Journalist, author has ‘what it takes’ to call president a friend
Richard Ben Cramer refutes the claim that Vice President Dick Cheney is pulling the puppet strings in the Bush White House.
“Nobody else is really running anything while Junior’s in the room,” said Cramer, the Pulitzer-Prize winning journalist and author who has shared enough barbecues and golf games with President Bush to call him a friend.
Cramer will bring his perspective on politics, Bob Dole and political reporting to the Dole Institute of Politics at 7:30 tonight.
The upstate New York native won a Pulitzer prize for international reporting in 1979 for his work for The Philadelphia Inquirer. His books include “How Israel Lost: The Four Questions” (2004), “Joe DiMaggio: The Hero’s Life” (2000) and “Bob Dole” (1995).
His 1992 book “What It Takes: The Way to the White House,” is a 1,072-page chronicle of the 1988 run for the White House.
“If someone could read only one book to understand the problems and prospects of democratic politics in the late 20th century, ‘What It Takes’ would be that book,” said David Perlmutter, associate dean for graduate studies and research in KU’s journalism school.
In a phone call from his home in Maryland, Cramer on Tuesday recalled his early meetings with the man who would become the 43rd president. George W. Bush helped bring him closer to George H.W. Bush, a subject of “What It Takes.”
In the process, Cramer found the current president to be a good companion for good times.
“He’s a good guy to do things with,” Cramer recalled. “He’s not fussy. He’s capable of real enjoyment.”
Cramer said that, though he doesn’t always agree with his politics, he found President Bush to be smart and quick. Bush came across as energetic and decisive, and he has capitalized on being underestimated, he said.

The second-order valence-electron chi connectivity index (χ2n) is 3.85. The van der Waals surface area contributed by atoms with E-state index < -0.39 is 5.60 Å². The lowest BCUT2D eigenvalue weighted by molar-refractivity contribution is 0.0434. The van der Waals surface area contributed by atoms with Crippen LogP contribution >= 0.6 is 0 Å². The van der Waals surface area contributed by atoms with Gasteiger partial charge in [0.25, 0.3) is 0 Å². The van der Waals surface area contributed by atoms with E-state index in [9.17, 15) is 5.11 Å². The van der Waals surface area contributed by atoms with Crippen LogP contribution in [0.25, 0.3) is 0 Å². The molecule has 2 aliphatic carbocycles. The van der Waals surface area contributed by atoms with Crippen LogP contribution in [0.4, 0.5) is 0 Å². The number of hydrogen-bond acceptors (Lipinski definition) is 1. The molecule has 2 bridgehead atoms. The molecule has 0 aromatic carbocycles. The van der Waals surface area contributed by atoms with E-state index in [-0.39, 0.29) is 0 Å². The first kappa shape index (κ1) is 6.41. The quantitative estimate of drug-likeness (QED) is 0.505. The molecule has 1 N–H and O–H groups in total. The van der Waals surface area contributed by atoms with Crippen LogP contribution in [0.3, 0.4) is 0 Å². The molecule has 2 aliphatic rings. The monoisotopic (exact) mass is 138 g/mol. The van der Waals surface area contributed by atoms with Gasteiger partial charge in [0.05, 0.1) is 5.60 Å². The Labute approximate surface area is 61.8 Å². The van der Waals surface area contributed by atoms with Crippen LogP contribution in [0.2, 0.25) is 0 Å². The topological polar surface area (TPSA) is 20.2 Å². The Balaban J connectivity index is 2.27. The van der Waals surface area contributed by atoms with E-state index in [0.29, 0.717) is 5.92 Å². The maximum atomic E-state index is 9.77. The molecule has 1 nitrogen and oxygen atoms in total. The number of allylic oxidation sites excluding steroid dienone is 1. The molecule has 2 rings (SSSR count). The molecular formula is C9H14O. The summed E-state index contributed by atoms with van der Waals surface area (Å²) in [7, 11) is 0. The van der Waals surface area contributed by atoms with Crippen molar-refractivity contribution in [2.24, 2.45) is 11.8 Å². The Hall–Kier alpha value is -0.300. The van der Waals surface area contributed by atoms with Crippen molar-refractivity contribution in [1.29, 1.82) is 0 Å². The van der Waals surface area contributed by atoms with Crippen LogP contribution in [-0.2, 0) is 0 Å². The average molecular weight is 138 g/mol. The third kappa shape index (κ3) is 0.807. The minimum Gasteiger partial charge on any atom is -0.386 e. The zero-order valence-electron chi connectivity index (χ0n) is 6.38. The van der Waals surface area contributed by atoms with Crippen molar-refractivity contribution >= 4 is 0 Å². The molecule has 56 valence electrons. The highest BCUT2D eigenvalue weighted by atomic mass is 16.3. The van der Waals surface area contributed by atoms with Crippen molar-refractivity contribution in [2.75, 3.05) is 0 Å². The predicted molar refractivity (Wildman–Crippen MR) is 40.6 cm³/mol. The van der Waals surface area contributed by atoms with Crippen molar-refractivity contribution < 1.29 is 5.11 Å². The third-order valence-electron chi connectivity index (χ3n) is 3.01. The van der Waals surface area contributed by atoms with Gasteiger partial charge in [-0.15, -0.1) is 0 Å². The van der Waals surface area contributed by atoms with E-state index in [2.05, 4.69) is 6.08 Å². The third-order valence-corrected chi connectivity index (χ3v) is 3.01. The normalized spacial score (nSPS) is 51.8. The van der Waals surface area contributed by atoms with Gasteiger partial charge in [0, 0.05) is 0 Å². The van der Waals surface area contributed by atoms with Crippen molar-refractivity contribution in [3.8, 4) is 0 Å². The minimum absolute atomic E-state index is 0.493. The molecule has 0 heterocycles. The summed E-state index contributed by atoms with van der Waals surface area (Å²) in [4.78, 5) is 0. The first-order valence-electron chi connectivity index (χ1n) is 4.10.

“He’s always benefited from people having very little expectations of him,” Cramer said. “That’s a habit that dies hard.”
The Al Gore camp had nothing but contempt for him, and Ann Richards also misjudged her opponent in the run for the Texas governor’s post, Cramer said.
Underestimation has “helped him straight along, so I think the idea that somebody else must be running this (White House) is a logical continuance of that,” Cramer said.
But Cramer said learning more about candidates, as he has done, reveals a side all too often overlooked in typical political reporting.
“One of the reasons we tend to revile our politicians is because they don’t come off as human beings,” he said. “That’s partly their own fault, but it’s partly the fault of the press and especially television.”
Understanding the person behind the persona can bring one closer to understanding how they arrived at their political views, he said.
“When you see how these beliefs came to be, then you can at least understand their politics,” he said.
Cramer took many tours of Russell, Hays, Great Bend and other areas in western Kansas as he gathered insight into Dole.
“I don’t think there’s any other book or article about Dole that rivals ‘What It Takes’ in terms of really capturing who this man is,” said Scott Richardson, a Dole Institute fellow and former press aide to Dole.
Cramer said Dole’s struggle back to health after being wounded in World War II shaped his character.
“He really had to reinvent himself,” he said. “He had to figure out what he had left and what he could do with it. That determination to do something with it was really the hallmark of the man. That’s what made him.”
Cramer’s latest study is Yankees third baseman Alex Rodriguez.